Two weeks later he called my aunt with news – some bad, some good.  “Helene, you do have a medical condition – that’s the bad news.  The good news is it isn’t schizophrenia – it’s hypoglycemia.  You have low blood sugar, the reverse of diabetes.  And hypoglycemia manifests itself in many symptomatic ways that may look like schizophrenia.  We need to raise your blood sugar level which we probably can accomplish through diet – and you should be just fine.”  My aunt told me that when she hung up from that call she felt as though the weight of the world had been lifted from her shoulders.  And she dealt with her condition through dietary management until her death at the age of 85.  I still miss her as she was a wonderful lady.

The blood work that Dr. Castin had received from Bellevue Hospital showed the same low blood sugar levels five years earlier.  But none of the physicians there caught it.  So my aunt went through nearly one hundred unnecessary shock treatments which left deep psychological scars.  Well, we all know the old joke that if you’re on the operating table the one thing you don’t want to hear your surgeon say as you float off under the anesthesia is, “Oops.”

Ebola is a potentially fatal disease – the mortality rates ranging between 50 – 70% according to the World Health Organization.  Mostly it has been confined to large areas of west Africa.  Probably those mortality rates would be lower in countries with more advanced infrastructure and medical systems.  Both the flu and traffic accidents kills more people in the United States than have fallen to Ebola in Africa.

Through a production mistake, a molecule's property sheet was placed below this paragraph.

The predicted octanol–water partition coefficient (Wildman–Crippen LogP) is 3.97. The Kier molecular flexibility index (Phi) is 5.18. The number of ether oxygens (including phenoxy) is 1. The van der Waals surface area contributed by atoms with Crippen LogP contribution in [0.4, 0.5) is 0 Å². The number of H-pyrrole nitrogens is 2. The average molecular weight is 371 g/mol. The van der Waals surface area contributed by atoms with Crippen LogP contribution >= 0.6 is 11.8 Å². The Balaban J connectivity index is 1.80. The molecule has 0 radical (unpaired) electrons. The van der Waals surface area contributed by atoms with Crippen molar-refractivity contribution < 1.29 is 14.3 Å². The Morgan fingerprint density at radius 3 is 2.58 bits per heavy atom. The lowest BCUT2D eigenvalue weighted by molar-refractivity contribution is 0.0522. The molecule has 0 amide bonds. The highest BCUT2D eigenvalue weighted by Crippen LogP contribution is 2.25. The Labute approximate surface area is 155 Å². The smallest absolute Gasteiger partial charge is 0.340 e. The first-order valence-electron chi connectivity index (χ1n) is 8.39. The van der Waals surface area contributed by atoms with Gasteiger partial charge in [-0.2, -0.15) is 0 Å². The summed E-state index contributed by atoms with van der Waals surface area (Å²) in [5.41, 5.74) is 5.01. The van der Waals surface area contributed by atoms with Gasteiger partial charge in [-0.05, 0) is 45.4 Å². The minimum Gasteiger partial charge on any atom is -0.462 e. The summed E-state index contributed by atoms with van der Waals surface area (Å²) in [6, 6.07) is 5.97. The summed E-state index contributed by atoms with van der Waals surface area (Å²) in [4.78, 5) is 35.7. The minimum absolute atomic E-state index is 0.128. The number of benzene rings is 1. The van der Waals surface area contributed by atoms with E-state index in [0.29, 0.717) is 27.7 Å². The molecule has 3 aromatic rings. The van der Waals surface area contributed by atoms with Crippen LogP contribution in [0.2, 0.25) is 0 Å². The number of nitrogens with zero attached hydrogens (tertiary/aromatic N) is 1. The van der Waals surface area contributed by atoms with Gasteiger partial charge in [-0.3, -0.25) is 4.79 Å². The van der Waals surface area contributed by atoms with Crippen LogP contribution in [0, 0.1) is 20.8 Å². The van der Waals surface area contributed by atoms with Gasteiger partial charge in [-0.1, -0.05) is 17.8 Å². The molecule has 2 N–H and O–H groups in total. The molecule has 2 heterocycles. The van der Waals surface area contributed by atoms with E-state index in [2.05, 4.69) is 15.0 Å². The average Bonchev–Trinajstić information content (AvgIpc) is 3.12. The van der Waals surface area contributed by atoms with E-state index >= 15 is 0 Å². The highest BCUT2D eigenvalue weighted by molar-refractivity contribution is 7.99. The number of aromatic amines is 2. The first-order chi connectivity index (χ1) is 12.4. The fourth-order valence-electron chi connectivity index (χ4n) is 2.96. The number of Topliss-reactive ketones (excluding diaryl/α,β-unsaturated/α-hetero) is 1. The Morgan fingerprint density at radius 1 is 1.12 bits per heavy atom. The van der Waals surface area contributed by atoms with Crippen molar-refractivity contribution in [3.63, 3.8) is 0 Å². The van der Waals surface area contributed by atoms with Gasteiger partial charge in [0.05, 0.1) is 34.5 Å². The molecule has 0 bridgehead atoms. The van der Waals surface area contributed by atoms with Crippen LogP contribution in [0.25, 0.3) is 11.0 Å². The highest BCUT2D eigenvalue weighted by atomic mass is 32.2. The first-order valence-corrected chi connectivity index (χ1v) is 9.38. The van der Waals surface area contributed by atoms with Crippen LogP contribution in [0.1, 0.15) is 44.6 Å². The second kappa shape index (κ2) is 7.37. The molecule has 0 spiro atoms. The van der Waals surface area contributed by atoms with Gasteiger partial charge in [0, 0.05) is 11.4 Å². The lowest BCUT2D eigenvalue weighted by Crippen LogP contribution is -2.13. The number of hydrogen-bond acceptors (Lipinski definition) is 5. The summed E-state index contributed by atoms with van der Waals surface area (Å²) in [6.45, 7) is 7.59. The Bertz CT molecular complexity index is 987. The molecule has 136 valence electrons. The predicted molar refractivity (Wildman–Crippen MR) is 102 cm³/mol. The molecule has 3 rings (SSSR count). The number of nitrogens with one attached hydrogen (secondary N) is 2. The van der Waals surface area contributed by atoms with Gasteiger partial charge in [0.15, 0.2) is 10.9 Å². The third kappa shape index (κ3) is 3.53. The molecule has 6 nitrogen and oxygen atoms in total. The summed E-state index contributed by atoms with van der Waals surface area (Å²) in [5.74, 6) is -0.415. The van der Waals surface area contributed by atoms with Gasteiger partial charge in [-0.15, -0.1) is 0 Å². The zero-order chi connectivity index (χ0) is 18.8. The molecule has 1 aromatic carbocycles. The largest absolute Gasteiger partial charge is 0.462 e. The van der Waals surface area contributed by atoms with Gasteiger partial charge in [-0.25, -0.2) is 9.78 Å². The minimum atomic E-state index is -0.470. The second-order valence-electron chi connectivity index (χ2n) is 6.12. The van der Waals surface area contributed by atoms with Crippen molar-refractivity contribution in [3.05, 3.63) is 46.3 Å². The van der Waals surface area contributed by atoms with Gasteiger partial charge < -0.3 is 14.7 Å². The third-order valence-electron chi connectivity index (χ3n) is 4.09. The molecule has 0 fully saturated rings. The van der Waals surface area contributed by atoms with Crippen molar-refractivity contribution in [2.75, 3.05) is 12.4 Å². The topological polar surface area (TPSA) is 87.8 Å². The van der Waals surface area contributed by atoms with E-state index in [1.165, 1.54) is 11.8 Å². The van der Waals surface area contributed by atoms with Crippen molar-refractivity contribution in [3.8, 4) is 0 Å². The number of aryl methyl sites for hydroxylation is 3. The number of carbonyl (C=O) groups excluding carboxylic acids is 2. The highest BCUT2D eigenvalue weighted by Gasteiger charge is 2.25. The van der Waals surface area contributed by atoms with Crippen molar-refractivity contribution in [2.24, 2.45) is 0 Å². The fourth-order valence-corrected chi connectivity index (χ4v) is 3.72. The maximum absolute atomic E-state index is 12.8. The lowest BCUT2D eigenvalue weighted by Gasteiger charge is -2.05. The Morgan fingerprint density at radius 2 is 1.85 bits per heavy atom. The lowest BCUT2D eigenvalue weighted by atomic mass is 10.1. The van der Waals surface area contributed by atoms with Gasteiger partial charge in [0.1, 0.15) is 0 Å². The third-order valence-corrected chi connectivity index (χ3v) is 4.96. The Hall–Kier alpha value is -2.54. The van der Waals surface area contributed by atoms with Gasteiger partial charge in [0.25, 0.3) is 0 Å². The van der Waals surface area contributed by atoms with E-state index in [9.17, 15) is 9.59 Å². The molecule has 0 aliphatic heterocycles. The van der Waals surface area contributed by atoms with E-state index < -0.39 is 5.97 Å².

As much as man would like to think he is in complete control of his own destiny, what we used to refer to as Mother Nature has a vote in the conversation – and she sometimes holds a very strong hand.  We have seen devastating plagues afflict human populations several times in recent and past history.  And while it is probably true that we are better equipped today than in the Middle Ages when bubonic plague ravaged Europe, it would be pure hubris to believe that we are so wise and so well prepared that we are impervious to a potentially ruinous outbreak of something the old gal has cooked up for us.  Admitting that would be to take the first step toward truly preparing for the potential of just such an outbreak.  And therein lies the problem.